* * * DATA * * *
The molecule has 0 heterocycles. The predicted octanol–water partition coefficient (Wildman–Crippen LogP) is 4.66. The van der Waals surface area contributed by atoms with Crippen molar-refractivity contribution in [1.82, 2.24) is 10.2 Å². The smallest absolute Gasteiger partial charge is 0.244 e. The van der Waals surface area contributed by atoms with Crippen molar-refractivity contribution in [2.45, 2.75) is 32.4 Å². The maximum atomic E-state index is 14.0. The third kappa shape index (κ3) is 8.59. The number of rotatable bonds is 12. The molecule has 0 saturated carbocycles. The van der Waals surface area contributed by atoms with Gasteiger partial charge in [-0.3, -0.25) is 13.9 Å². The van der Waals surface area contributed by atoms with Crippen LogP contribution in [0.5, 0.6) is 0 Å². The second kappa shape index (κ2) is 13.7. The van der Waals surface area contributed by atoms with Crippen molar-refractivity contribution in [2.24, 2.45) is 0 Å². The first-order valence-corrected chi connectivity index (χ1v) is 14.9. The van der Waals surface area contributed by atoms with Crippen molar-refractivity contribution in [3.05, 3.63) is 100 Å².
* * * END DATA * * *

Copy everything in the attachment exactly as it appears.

The molecule has 0 heterocycles. The predicted octanol–water partition coefficient (Wildman–Crippen LogP) is 4.66. The van der Waals surface area contributed by atoms with Crippen molar-refractivity contribution in [1.82, 2.24) is 10.2 Å². The smallest absolute Gasteiger partial charge is 0.244 e. The van der Waals surface area contributed by atoms with Crippen molar-refractivity contribution in [2.45, 2.75) is 32.4 Å². The maximum atomic E-state index is 14.0. The third kappa shape index (κ3) is 8.59. The number of rotatable bonds is 12. The molecule has 0 saturated carbocycles. The van der Waals surface area contributed by atoms with Gasteiger partial charge in [-0.3, -0.25) is 13.9 Å². The van der Waals surface area contributed by atoms with Crippen LogP contribution in [0.5, 0.6) is 0 Å². The second kappa shape index (κ2) is 13.7. The van der Waals surface area contributed by atoms with Crippen molar-refractivity contribution in [2.24, 2.45) is 0 Å². The first-order valence-corrected chi connectivity index (χ1v) is 14.9. The van der Waals surface area contributed by atoms with Crippen molar-refractivity contribution in [3.05, 3.63) is 100 Å².